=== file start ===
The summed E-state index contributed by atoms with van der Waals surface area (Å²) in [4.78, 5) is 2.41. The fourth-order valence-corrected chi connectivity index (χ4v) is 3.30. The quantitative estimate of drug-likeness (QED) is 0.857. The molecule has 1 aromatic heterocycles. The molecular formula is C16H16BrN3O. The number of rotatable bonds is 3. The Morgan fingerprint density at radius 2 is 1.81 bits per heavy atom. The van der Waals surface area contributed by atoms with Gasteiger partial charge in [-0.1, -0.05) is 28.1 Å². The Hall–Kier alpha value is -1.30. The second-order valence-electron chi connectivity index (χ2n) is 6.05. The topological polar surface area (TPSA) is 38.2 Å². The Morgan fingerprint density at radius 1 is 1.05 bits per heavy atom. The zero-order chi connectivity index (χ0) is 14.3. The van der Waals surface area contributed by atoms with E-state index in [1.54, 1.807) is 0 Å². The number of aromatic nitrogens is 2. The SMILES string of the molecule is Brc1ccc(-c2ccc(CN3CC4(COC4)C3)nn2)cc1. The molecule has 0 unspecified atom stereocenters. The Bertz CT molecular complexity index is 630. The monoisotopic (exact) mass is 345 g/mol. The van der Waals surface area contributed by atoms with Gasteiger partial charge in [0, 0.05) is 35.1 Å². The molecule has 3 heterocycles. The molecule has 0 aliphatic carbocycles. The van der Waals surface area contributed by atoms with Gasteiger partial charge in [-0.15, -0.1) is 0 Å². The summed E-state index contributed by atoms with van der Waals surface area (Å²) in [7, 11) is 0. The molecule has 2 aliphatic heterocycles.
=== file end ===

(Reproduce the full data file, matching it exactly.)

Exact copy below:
The summed E-state index contributed by atoms with van der Waals surface area (Å²) in [4.78, 5) is 2.41. The fourth-order valence-corrected chi connectivity index (χ4v) is 3.30. The quantitative estimate of drug-likeness (QED) is 0.857. The molecule has 1 aromatic heterocycles. The molecular formula is C16H16BrN3O. The number of rotatable bonds is 3. The Morgan fingerprint density at radius 2 is 1.81 bits per heavy atom. The van der Waals surface area contributed by atoms with Gasteiger partial charge in [-0.1, -0.05) is 28.1 Å². The Hall–Kier alpha value is -1.30. The second-order valence-electron chi connectivity index (χ2n) is 6.05. The topological polar surface area (TPSA) is 38.2 Å². The Morgan fingerprint density at radius 1 is 1.05 bits per heavy atom. The zero-order chi connectivity index (χ0) is 14.3. The van der Waals surface area contributed by atoms with E-state index in [1.54, 1.807) is 0 Å². The number of aromatic nitrogens is 2. The SMILES string of the molecule is Brc1ccc(-c2ccc(CN3CC4(COC4)C3)nn2)cc1. The molecule has 0 unspecified atom stereocenters. The Bertz CT molecular complexity index is 630. The monoisotopic (exact) mass is 345 g/mol. The van der Waals surface area contributed by atoms with Gasteiger partial charge in [0, 0.05) is 35.1 Å². The molecule has 3 heterocycles. The molecule has 0 aliphatic carbocycles. The van der Waals surface area contributed by atoms with Gasteiger partial charge in [-0.15, -0.1) is 0 Å². The summed E-state index contributed by atoms with van der Waals surface area (Å²) in [7, 11) is 0. The molecule has 2 aliphatic heterocycles.